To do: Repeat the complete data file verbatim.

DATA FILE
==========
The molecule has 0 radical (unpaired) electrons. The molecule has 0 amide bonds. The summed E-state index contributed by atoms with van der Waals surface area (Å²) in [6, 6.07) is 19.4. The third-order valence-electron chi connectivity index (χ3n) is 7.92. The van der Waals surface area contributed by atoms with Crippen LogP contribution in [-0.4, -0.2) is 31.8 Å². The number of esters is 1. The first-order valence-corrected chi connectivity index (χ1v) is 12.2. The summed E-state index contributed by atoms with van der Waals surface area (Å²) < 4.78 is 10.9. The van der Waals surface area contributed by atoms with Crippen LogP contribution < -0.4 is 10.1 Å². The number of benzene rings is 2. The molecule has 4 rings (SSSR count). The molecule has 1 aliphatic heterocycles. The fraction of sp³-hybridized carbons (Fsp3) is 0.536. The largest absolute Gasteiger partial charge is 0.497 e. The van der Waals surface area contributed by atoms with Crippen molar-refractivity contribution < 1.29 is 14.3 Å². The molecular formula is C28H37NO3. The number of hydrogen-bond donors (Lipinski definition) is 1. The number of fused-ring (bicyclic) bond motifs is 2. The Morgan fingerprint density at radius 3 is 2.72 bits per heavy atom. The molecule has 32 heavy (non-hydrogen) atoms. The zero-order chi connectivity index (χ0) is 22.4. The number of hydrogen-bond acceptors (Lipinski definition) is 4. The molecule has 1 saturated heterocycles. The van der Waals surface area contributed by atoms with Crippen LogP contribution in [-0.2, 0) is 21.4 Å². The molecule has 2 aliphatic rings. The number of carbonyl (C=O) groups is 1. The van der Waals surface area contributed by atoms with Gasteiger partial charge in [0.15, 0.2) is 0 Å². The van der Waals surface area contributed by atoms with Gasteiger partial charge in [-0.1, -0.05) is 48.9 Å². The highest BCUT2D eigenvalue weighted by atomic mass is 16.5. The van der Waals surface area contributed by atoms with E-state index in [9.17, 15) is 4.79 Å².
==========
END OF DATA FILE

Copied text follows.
The molecule has 0 radical (unpaired) electrons. The molecule has 0 amide bonds. The summed E-state index contributed by atoms with van der Waals surface area (Å²) in [6, 6.07) is 19.4. The third-order valence-electron chi connectivity index (χ3n) is 7.92. The van der Waals surface area contributed by atoms with Crippen LogP contribution in [-0.4, -0.2) is 31.8 Å². The number of esters is 1. The first-order valence-corrected chi connectivity index (χ1v) is 12.2. The summed E-state index contributed by atoms with van der Waals surface area (Å²) < 4.78 is 10.9. The van der Waals surface area contributed by atoms with Crippen LogP contribution < -0.4 is 10.1 Å². The number of benzene rings is 2. The molecule has 4 rings (SSSR count). The molecule has 1 aliphatic heterocycles. The fraction of sp³-hybridized carbons (Fsp3) is 0.536. The largest absolute Gasteiger partial charge is 0.497 e. The van der Waals surface area contributed by atoms with Crippen molar-refractivity contribution < 1.29 is 14.3 Å². The molecular formula is C28H37NO3. The number of hydrogen-bond donors (Lipinski definition) is 1. The number of fused-ring (bicyclic) bond motifs is 2. The Morgan fingerprint density at radius 3 is 2.72 bits per heavy atom. The molecule has 32 heavy (non-hydrogen) atoms. The zero-order chi connectivity index (χ0) is 22.4. The number of hydrogen-bond acceptors (Lipinski definition) is 4. The molecule has 1 saturated heterocycles. The van der Waals surface area contributed by atoms with Crippen LogP contribution in [-0.2, 0) is 21.4 Å². The molecule has 2 aliphatic rings. The number of carbonyl (C=O) groups is 1. The van der Waals surface area contributed by atoms with Gasteiger partial charge in [0.15, 0.2) is 0 Å². The van der Waals surface area contributed by atoms with Gasteiger partial charge in [-0.1, -0.05) is 48.9 Å². The highest BCUT2D eigenvalue weighted by atomic mass is 16.5. The van der Waals surface area contributed by atoms with E-state index in [9.17, 15) is 4.79 Å².